We have kept roughly the same amount of water on Earth as solid ice, liquid rain and gaseous water vapor throughout time. It continually cycles and moves from the ocean, polar ice caps, rivers, lakes, wetlands, snow, underground aquifers and water vapor in the clouds. This is called the water cycle. (See water cycle details under Ecology or Weather.)
Put very simply, water on Earth in the ocean and other waterways is heated by the sun and changes to water vapor – it evaporates. It rises into the atmosphere where the air pressure is lower and the temperature is colder. The water vapor cools and forms back into very tiny water droplets. The water droplets form clouds. The clouds gather all the tiny water droplets together until they are big enough to fall as rain or snow. This is also called precipitation.
Scientists plan and carry out investigations in the field or laboratory. We are going to carry out an investigation here to make the same conditions exist as it does in the water cycle and cause rain to fall right here, as it would in nature.
Read more about the Water Cycle.
Explanation: Heating the water in the teapot, mimics the sun heating water on Earth into rising water vapor. The pan of ice water is the colder atmosphere above. When the water vapor rises and hit the cold atmosphere (ice water pan), it turns back into water droplets (condenses) and falls as rain.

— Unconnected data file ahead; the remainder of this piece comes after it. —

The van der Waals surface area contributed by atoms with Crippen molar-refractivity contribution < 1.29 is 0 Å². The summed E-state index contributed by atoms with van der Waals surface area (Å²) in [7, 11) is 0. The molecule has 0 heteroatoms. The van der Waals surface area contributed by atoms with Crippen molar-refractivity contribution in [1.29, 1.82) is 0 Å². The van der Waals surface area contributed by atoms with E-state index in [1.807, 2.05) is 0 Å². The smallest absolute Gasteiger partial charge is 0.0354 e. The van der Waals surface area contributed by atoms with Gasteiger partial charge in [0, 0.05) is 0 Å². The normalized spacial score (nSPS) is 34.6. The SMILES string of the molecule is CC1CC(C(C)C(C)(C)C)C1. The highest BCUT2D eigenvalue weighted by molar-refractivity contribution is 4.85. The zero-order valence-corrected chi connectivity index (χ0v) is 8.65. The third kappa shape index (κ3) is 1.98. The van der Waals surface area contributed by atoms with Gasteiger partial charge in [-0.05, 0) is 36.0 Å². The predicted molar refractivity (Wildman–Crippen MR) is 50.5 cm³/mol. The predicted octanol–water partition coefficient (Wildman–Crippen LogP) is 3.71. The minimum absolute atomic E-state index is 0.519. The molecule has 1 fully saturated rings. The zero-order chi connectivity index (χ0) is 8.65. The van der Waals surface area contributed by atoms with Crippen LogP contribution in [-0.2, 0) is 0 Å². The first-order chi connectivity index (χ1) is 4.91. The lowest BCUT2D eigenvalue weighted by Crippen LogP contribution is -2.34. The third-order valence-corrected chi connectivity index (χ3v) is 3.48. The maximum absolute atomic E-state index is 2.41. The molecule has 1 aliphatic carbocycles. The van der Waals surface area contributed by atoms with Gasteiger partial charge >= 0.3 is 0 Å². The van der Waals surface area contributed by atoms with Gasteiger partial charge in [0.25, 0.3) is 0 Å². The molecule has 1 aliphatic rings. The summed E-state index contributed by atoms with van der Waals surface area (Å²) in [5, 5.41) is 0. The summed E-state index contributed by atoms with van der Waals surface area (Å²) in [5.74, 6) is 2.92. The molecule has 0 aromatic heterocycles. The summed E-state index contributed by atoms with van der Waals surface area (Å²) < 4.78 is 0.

NGSS: Appendix F – Science and Engineering Practices
Practice 3 - Planning and Carrying Out Investigations
K–2 Condensed Practices
Planning and carrying out investigations to answer questions or test solutions to problems in K–2 builds on prior experiences and progresses to simple investigations, based on fair tests, which provide data to support explanations or design solutions.
3-5 Condensed Practices
Planning and carrying out investigations to answer questions or test solutions to problems in 3–5 builds on K–2 experiences and progresses to include investigations that control variables and provide evidence to support explanations or design solutions.
6–8 Condensed Practices
Planning and carrying out investigations in 6-8 builds on K-5 experiences and progresses to include investigations that use multiple variables and provide evidence to support explanations or solutions.
When you research information you must cite the reference. Citing for websites is different from citing from books, magazines and periodicals. The style of citing shown here is from the MLA Style Citations (Modern Language Association).
When citing a WEBSITE the general format is as follows.
Author Last Name, First Name(s). "Title: Subtitle of Part of Web Page, if appropriate." Title: Subtitle: Section of Page if appropriate. Sponsoring/Publishing Agency, If Given. Additional significant descriptive information. Date of Electronic Publication or other Date, such as Last Updated. Day Month Year of access < URL >.
Amsel, Sheri. " Rain Making Activity - The Water Cycle" Exploring Nature Educational Resource ©2005-2024. January 9, 2024
< http://www.exploringnature.org/db/view/Rain-Making-Activity-The-Water-Cycle >